Spirit of God, penetrate our hearts with this news that is good and sweet to our souls: Christ loves us. He is faithful to us even when we’re unfaithful to him. He is with us and he’s promised to never leave us. And his love is unconditional and never ending for those who believe in him.
Jesus — give hope to those here who’ve been hurt by the physical act of adultery. Give grace to those who’ve committed adultery and have repented. Give humility to those who’ve never committed adultery — but also have never considered their lust to be equally evil in your sight. And shower your mercy on all who ask to be forgiven of the spiritual adultery we’ve all committed against you.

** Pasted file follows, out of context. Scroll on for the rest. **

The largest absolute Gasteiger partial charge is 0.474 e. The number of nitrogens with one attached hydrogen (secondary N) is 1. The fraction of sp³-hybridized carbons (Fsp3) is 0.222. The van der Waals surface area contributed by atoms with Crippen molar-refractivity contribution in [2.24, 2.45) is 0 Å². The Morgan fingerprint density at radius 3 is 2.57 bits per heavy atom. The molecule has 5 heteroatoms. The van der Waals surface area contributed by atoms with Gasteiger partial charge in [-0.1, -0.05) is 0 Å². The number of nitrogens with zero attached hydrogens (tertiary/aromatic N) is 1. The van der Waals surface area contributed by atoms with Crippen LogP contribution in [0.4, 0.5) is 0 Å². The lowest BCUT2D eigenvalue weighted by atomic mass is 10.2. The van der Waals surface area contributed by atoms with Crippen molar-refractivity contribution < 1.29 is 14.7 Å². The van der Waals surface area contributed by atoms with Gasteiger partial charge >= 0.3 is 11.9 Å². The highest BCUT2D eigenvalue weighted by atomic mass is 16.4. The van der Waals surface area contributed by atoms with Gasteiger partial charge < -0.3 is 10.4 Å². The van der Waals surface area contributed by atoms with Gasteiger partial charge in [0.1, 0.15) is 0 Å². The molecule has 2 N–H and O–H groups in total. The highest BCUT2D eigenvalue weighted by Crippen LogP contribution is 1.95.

Free us Lord — set us free from our enslavement to this sin — so we can live for you. And show us what this life of freedom looks like. A life lived confidently knowing that you — Jesus — love us — and will always be faithful to us. For a life lived under these truths is a life that is free indeed. In your always faithful, loving, and pure name we pray. Amen.
May you go living in the powerful freedom of knowing that Jesus loves you. Amen.
God loves you. I love you. You are sent.